Part 13, "God Still Speaks to Man"

        "God still speaks to man in dreams, if he is only humble enough to listen." -- C. G. Jung

As an illustration of the "bargain" that the Ego strikes with the Self in the auseinandersetzung, as I described it in my last lecture of this series, consider the following quotation from the Talmud:

"Do God's will as you would do your own will, so that he may do your will as if it were his will; sacrifice your will for the sake of his will, so that he may subjugate the will of others before your own." (Pirke Avoth 2:4)

Now, the question is legitimately raised, "How, to begin with, can we know God's "will" in order to do it?" One difference between Jung and other religious thinkers is that while they typically answer this question by recommending a dependence on outer authority for such guidance (such as gurus, avatars, messiahs, etc.) he urges us to find it by establishing the auseinandersetzung with the Self, or, as both Judaic and Christian Scripture call it, "The Holy Spirit:"

"When the [Holy Spirit] comes he will lead you to the complete truth . . . and he will tell you of the things to come." (John 16:13)

Of this and similar passages from the Gospel, Jung writes:

"The continuing direct operation of the Holy [Spirit] on those who are called to be God's children implies, in fact, a broadening process of incarnation. Christ . . . is the first-born who is succeeded by an ever-increasing number of younger brothers and sisters." (Answer to Job, par. 658)

This seemingly Christian doctrine may seem, at first, alien (and,perhaps, even offensive to Jewish sensibilities), but it should not -- coming as it does from a thoroughly Judaic point of view. For example, according to Rabbi Abraham Cohen:

"Another Rabbinic concept to indicate the nearness of God and His direct influence on man is that of the Ruach Hakodesh (the Holy Spirit). Sometimes it seems to be identical with the Shekhinah as expressing the divine immanence in the world." (Every Man's Talmud: "The Major Teachings of the Rabbinic Sages", p. 45)

According to Jewish Kabbalah, this indwelling presence of God in man, this Ruach Hakodesh (or "Holy Spirit"), often takes expression as a Maggid, or "heavenly mentor," implanted in the souls of those who seek God's direct guidance in knowing "His Will," as our passage from the Talmud calls it. For example, Rabbi Joseph Karo (1488-1575) -- author of the classic Beit Yosef and Shulchan Aruch -- believed himself to be the recipient of such a heavenly mentor who revealed itself to him in order to impart Kabbalistic mysteries. (See, for example, the account by Louis Jacobs, Jewish Mystical Testimonies, pp. 98-122)

This, of course, gives rise to a second question: "Can only great sages and saints, such as R. Joseph Karo, be the recipients of such direct, divine instruction in the Will of God?" To this, Jung replies:

"God . . . wants to become man, and for that purpose he has chosen, through the Holy [Spirit], the creaturely man filled with darkness -- the natural man who is tainted with original sin and who learnt the divine arts from the fallen angels. The guilty man is eminently suitable and is therefore chosen to become the vessel for the continuing incarnation, not the guiltless one who holds himself aloof from the world and refuses to pay his tribute to life, for in him the dark [side of] God would find no room." (Answer to Job, par. 746)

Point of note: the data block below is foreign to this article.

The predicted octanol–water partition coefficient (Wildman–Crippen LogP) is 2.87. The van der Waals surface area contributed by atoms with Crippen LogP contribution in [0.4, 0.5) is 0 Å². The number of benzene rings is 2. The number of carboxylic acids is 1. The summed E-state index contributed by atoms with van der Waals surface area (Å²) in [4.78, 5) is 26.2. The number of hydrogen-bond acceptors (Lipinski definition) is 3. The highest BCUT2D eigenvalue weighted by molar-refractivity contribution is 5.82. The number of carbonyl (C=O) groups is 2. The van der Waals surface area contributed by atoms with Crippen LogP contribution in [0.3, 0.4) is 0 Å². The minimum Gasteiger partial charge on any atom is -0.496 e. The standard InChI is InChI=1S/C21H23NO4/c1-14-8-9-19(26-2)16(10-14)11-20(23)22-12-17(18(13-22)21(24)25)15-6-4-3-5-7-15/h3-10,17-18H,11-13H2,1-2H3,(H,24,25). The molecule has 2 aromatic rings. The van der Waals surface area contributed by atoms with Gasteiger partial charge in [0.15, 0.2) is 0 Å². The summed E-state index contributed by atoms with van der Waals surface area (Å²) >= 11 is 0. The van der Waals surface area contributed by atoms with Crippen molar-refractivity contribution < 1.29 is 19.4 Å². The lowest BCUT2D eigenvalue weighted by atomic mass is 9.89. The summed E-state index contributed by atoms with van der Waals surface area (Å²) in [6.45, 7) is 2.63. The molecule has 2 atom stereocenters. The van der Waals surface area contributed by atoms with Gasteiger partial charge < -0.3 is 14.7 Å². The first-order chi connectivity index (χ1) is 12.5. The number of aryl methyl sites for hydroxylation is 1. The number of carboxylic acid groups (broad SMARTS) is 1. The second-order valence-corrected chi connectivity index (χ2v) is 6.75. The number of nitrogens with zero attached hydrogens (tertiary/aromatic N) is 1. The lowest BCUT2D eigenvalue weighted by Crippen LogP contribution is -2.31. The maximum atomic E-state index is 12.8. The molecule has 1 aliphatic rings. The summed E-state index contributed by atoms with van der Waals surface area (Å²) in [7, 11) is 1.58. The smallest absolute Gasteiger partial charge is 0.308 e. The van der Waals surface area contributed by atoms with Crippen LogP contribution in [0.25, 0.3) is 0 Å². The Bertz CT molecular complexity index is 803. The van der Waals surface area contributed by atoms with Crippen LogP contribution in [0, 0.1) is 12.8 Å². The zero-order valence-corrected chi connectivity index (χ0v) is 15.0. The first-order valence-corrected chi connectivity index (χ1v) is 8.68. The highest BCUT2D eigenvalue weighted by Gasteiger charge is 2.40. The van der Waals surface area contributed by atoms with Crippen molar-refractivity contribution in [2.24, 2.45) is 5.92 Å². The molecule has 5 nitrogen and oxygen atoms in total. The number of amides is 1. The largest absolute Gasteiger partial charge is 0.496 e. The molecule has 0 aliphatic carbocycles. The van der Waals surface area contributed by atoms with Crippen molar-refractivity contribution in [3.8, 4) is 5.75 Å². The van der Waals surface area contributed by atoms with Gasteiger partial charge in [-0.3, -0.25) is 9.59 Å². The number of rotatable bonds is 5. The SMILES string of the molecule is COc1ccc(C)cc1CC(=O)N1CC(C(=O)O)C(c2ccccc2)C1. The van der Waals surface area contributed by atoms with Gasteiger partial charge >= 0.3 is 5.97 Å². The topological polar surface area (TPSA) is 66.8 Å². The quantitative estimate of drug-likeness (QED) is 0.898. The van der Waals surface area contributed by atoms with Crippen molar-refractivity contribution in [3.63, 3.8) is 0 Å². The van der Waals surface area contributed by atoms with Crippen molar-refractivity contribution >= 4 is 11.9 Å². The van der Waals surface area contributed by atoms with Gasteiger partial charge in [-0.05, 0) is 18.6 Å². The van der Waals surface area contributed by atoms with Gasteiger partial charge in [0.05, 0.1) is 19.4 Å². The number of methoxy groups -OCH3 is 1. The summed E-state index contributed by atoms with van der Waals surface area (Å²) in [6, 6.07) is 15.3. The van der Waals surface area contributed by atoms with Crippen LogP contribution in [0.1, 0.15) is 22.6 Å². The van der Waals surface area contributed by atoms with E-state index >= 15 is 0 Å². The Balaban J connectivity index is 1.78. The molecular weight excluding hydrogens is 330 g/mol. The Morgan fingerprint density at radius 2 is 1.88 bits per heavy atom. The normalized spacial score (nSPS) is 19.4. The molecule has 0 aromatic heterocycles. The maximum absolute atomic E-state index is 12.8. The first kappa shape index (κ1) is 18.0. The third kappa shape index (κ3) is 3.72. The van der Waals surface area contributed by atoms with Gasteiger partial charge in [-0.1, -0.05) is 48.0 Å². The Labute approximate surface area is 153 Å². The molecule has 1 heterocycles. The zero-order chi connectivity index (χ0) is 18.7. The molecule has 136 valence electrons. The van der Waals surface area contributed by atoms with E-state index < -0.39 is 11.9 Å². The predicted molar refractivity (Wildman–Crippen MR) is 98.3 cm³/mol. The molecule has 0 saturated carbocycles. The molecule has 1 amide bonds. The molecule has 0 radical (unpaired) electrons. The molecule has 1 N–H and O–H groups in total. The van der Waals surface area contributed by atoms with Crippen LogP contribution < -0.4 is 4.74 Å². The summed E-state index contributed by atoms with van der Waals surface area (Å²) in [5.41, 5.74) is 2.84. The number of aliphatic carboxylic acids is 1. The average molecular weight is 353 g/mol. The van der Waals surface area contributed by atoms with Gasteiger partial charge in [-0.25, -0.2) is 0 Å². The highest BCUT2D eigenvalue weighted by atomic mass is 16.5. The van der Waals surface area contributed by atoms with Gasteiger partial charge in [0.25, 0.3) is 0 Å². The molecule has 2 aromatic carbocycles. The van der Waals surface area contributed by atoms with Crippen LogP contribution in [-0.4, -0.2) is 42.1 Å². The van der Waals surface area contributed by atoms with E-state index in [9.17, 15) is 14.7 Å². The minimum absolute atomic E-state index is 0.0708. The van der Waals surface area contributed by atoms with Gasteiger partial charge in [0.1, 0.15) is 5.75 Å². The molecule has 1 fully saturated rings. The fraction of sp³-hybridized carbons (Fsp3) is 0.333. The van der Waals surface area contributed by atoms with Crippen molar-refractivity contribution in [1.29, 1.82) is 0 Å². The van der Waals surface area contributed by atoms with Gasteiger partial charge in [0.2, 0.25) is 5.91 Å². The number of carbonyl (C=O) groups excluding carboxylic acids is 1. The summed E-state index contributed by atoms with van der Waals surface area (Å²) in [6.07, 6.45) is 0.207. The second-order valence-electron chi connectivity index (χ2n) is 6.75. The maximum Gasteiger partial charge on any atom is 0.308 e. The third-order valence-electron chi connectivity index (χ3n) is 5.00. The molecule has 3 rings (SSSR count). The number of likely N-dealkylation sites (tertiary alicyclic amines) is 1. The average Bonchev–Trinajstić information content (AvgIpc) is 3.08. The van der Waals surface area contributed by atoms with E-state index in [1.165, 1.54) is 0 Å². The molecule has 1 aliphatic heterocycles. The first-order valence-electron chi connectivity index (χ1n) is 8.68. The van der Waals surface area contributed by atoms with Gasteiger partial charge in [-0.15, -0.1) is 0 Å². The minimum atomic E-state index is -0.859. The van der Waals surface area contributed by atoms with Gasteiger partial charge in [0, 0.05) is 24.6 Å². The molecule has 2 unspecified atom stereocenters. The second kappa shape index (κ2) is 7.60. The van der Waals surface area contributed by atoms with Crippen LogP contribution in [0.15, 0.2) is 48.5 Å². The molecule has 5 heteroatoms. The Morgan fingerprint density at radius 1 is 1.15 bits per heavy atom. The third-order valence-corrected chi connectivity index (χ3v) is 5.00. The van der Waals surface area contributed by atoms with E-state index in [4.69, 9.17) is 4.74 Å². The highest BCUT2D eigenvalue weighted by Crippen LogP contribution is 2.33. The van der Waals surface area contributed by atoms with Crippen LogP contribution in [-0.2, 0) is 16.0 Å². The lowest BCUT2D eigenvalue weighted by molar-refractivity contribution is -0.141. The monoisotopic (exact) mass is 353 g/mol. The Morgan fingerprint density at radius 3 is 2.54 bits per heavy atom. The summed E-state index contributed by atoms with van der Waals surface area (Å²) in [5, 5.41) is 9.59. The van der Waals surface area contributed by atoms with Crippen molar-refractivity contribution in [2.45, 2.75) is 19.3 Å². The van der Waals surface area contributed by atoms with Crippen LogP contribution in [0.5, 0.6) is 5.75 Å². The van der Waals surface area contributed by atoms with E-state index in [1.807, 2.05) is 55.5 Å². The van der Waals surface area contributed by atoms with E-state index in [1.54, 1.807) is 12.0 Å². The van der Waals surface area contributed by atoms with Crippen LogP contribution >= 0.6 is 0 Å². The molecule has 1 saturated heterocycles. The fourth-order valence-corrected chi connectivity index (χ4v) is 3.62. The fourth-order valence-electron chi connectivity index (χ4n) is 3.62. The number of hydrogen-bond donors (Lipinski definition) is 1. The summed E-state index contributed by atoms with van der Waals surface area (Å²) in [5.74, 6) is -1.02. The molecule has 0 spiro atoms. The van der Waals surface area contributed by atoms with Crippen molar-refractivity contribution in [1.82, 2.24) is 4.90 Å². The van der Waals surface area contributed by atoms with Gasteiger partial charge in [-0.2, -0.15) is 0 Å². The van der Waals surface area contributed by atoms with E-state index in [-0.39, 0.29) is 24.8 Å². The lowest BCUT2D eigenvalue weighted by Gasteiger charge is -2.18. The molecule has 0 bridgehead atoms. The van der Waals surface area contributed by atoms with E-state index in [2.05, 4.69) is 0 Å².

Less elegantly put: it is not necessarily the Saints, Scholars and Pietists in whom God implants His Holy Spirit, but in the fools, ignoramuses and sinners, such as you and I, because it is we, more than they, who can understand the dark side of His suffering and uncertainty. To this end, the Psalms tell us, "It was you [Yahweh] who created my inmost self" (Ps. 138:13) and "I have learned for myself that Yahweh is great" (Ps. 135:5) and -- "In the night my inmost self instructs me" (Ps. 16:7).

PART: 1 2 3 4 5 6 7 8 9 10 11 12 13

| Sabbatai Zevi | Jacob Frank | Reb Yakov Leib HaKohain |
| A Critical Re-Assessment of Sabbatai Zevi |
| Reb Yakov Leib HaKohain's Professions of a Holy Sinner |
| The Zohar |
| Knowing the Unknowable |
| A Brief Note on Enlightenment |
| A Neo-Sabbatian Discourse on the Son of God |
| A Primer of "Yalhakian" Neo-Sabbatian Kabbalah |
| Participating in the Continuing Incarnation of God |
| Sabbatai Zevi's 'God of the Faith' | Evolution of the Ego |
| Two Torahs of Kabbalah: Torah D'Atziluth & Torah D'Beriah |
| On the Limits of Antinomianism | The Transformation of God |
| Commentary on the 13th Century "Treatise on the Left Emanation" |
| A Selection of Neo-Sabbatian Quotations Culled from Various Sources |
| Commentaries on Rabbi Azriel of Gerona's 12th Century Text, "Explanation of the Ten Sefirot" |
| Kabbalistic Genetics of the Holy Seed & Reclaiming the Lost Sheep of the House of Israel |
| A Commentary on the Book of Job | Kabbalah and the Interpretation of Dreams |
| To Die for the People: A Kabbalistic Reinterpretation of the Crucifixion of Jesus |
| The Shemot Shel Katzar Tikkunim: Revealing the Concealed Names of God |
| The Christian Myth of Melchizedek vs. Hereditary Jewish Priesthood |
| The Apocrypha of Jacob Frank | The Tikkun of Raising Animals |
| Appointment in Smyrna: A Neo-Sabbatian Odyssey |
| Sabbatai Zevi and the Mystery of the Red Heifer |
| The Kabbalah of the Hindu Mantra "OM" |
| The Mystery of the Middle Column |
| The Hidden Structures of Water |
| Exegesis on the Rod of Aaron |
| Book of Silence |
| Ten Sefirot of Jewish Kabbalah | Sufi Lion of Bektashi Islam |
| Mandala of Tibetian Buddhism | Seven Chakras of Tantric Hinduism |
| Ox-Herding Pictures of Zen Buddhism | Rosarium Pictures of Christian Alchemy |
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